New Linux Moblin netbooks to be announced at IDF

The computers may represent a new approach to the market from the Linux community

A new Linux netbook based on Moblin will be introduced this week, and it may represent a new way that the Linux community is approaching the mass market.

Leaders at the first Linuxcon Conference in Portland, Oregon, hinted at an announcement to come this week at the Intel Developer Forum in San Francisco that they say will reassert Linux's initial momentum in the netbook market.

"You're going to see this week interesting new netbooks coming out that are killer. They have the cool factor and they're priced right," said Jim Zemlin, executive director of the Linux Foundation.

He believes that within a year, "no one will buy hardware or software." Laptops will be free with a wireless service contract. Only free software like Linux can support that model, he said. "Microsoft's economics don't fit into that at all," he said.

While Linux initially had a larger portion of netbook market share, Microsoft has now taken the lead. But that's not going to continue, due to market forces and new products, Zemlin said.

"Microsoft went in and gave away XP for free to shore up market share in an emerging space that's fast growing. But they can't sustain that forever, they can't do it with Windows 7," he said.

An Intel executive believes that Microsoft will raise prices for vendors with the release of Windows 7.

"What I hear when I talk to netbook vendors is Microsoft does not want to repeat the extremely aggressive pricing with XP Home. They want to significantly increase the price for Windows 7 netbooks," said Dirk Hohndel, chief technology officer of Intel's Open Source Technology Center. XP Home is the Windows operating system that Microsoft sells for netbooks.

Ultimately he expects different tiers of netbooks. The low-tier, low-cost netbooks will ship with Linux and Moblin. A higher tier will cost more and feature Windows 7, he said.

But beyond cost, there will be more significant differences between netbooks running Windows 7 and variants of Linux, he said. That goes to the heart of a change that leaders of the Linux community urged: Create something new and attractive rather than simply mimicking market leaders.

"We need to stop pretending that it will be a drop-in replacement [for Windows] and make it something better," said Bob Sutor, vice president for open source and Linux in IBM's software group.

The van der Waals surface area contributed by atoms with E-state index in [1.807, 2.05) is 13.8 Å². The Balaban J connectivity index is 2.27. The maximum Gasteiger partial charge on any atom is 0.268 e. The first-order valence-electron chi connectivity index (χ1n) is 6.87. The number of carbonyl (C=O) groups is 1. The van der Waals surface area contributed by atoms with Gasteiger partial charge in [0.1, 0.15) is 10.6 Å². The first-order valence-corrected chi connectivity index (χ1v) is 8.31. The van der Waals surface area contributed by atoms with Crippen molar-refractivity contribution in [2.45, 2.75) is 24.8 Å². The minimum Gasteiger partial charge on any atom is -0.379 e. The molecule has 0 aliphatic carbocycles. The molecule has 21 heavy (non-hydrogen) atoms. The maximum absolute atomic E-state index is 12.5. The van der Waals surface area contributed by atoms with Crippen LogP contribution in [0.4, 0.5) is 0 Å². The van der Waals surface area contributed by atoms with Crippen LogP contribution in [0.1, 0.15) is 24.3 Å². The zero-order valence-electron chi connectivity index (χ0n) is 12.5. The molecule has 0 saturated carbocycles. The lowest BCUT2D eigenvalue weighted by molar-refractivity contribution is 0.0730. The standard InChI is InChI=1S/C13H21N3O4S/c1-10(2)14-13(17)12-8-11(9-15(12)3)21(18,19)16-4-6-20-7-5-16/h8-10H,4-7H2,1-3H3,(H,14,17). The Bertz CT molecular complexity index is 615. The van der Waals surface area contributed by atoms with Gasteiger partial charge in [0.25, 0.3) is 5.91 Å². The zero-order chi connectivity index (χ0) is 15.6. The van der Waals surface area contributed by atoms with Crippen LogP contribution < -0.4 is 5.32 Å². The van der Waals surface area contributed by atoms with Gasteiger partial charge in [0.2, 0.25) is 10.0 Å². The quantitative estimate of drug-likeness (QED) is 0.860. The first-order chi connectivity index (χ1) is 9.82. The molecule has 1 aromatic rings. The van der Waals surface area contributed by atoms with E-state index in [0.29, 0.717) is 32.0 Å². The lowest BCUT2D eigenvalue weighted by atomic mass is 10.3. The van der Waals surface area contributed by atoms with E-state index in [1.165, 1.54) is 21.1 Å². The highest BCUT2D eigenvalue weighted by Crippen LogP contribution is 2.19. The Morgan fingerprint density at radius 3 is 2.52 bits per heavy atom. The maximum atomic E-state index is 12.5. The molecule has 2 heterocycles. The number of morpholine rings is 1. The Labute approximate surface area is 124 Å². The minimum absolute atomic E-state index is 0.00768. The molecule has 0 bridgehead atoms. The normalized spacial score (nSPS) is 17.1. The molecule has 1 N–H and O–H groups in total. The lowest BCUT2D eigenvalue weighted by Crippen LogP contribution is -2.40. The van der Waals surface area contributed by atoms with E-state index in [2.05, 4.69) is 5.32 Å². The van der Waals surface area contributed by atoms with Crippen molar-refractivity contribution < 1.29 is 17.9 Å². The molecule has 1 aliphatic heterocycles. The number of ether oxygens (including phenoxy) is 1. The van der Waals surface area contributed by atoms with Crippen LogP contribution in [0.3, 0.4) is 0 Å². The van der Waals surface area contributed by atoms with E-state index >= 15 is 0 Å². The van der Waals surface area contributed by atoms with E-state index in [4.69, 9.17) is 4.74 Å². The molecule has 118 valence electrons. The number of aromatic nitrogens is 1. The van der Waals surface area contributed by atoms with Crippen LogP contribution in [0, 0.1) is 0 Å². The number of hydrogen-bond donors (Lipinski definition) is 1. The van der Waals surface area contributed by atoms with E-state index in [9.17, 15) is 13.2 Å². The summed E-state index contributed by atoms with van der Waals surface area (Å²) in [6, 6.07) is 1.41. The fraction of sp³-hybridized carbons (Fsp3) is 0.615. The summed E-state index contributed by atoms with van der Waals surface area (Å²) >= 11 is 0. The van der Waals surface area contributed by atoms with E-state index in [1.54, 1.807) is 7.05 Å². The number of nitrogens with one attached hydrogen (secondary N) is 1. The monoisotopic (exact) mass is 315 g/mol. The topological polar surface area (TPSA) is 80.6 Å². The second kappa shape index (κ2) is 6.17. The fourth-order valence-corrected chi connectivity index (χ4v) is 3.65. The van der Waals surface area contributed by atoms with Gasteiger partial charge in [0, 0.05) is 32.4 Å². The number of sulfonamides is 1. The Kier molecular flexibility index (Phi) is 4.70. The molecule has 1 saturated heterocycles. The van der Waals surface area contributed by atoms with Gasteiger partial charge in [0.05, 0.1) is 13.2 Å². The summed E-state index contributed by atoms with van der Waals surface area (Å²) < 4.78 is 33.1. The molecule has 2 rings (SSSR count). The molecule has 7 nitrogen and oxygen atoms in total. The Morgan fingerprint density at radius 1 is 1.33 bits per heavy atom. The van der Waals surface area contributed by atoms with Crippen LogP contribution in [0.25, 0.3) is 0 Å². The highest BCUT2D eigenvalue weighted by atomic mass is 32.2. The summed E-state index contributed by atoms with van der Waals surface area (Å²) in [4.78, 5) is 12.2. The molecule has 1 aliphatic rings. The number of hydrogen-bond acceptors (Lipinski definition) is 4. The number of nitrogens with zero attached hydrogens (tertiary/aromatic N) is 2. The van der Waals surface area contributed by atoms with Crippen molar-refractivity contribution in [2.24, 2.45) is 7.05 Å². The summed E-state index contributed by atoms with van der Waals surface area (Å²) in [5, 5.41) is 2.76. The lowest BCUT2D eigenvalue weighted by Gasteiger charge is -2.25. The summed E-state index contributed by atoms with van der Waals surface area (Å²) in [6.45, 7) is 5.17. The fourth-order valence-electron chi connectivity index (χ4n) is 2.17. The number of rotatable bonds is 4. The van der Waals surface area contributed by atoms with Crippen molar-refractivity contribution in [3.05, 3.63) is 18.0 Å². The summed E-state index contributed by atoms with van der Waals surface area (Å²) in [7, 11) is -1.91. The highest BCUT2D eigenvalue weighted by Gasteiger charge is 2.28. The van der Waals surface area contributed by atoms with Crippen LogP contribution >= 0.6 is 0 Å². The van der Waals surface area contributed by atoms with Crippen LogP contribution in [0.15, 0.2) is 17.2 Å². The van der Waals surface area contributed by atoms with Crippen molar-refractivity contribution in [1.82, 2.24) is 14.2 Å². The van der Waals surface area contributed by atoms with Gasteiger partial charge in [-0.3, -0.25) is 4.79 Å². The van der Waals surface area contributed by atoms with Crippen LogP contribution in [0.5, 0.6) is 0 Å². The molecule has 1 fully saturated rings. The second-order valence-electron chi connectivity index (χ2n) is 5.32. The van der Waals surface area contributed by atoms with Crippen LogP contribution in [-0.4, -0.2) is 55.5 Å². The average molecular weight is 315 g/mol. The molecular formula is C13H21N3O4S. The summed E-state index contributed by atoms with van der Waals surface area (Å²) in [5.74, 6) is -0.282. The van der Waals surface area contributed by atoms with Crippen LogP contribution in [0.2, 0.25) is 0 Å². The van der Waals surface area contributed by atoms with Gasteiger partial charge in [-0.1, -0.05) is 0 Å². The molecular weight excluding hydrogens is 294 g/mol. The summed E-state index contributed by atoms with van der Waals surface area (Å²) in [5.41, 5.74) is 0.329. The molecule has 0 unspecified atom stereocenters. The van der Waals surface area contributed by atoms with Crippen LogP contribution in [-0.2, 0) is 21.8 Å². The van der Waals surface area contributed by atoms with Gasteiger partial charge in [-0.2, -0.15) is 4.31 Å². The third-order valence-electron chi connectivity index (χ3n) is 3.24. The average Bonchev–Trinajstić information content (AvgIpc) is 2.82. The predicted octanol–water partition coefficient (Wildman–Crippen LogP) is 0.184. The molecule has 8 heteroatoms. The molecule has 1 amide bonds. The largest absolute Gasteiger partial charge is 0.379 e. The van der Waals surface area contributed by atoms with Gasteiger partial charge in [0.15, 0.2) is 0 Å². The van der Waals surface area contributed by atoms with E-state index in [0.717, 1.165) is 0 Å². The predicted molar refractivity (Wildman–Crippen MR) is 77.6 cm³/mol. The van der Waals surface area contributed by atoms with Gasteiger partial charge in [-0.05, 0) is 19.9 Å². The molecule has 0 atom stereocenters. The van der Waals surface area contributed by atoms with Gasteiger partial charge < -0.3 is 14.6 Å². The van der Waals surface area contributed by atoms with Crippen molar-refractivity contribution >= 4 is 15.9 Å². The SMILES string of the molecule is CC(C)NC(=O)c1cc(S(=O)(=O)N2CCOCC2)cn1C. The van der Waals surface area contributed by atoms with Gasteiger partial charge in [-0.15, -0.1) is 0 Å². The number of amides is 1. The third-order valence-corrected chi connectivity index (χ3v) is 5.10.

"This will be a major thing that determines the future. I think making it a complete drop-in solution is a dead-end strategy. They've got a little bit more money," he said, referring to Microsoft.

Microsoft has market share and mind share and in order to win either, Linux will need to find a niche based on "what it does really well at what price for which people," Sutor said.

The new netbook running Moblin will follow that philosophy, Hohndel said. "What we're trying to do with Moblin is not to do a general-purpose PC but focus on ... a different experience designed for young people on the go or someone who wants a second computer to take to Starbucks and Twitter," he said.

Linux failed to retain its early lead in netbooks because it was trying to emulate Windows. "We were trying to win at their game. We in the Linux community are trying to be successful by mimicking what someone else is doing successfully. To me, that is a losing strategy," he said.

One of the biggest shortcomings to Linux-based netbooks so far is a poor user interface, he said. The community must find a way to attract designers "but also change the attitude of developers to listen to designers," he said.

Moblin is a Linux-based operating system designed for netbooks, mobile Internet devices and other small and midsize products. The project was spearheaded by Intel. Acer has said it plans to roll out products using Moblin. This week's announcement may come from Dell.

The Portland event is the first Linuxcon conference, a get-together designed to allow organizations interested in Linux to find specific information about how to use the open-source software and for Linux developers to prove the success of their projects, Zemlin said.

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Nancy Gohring

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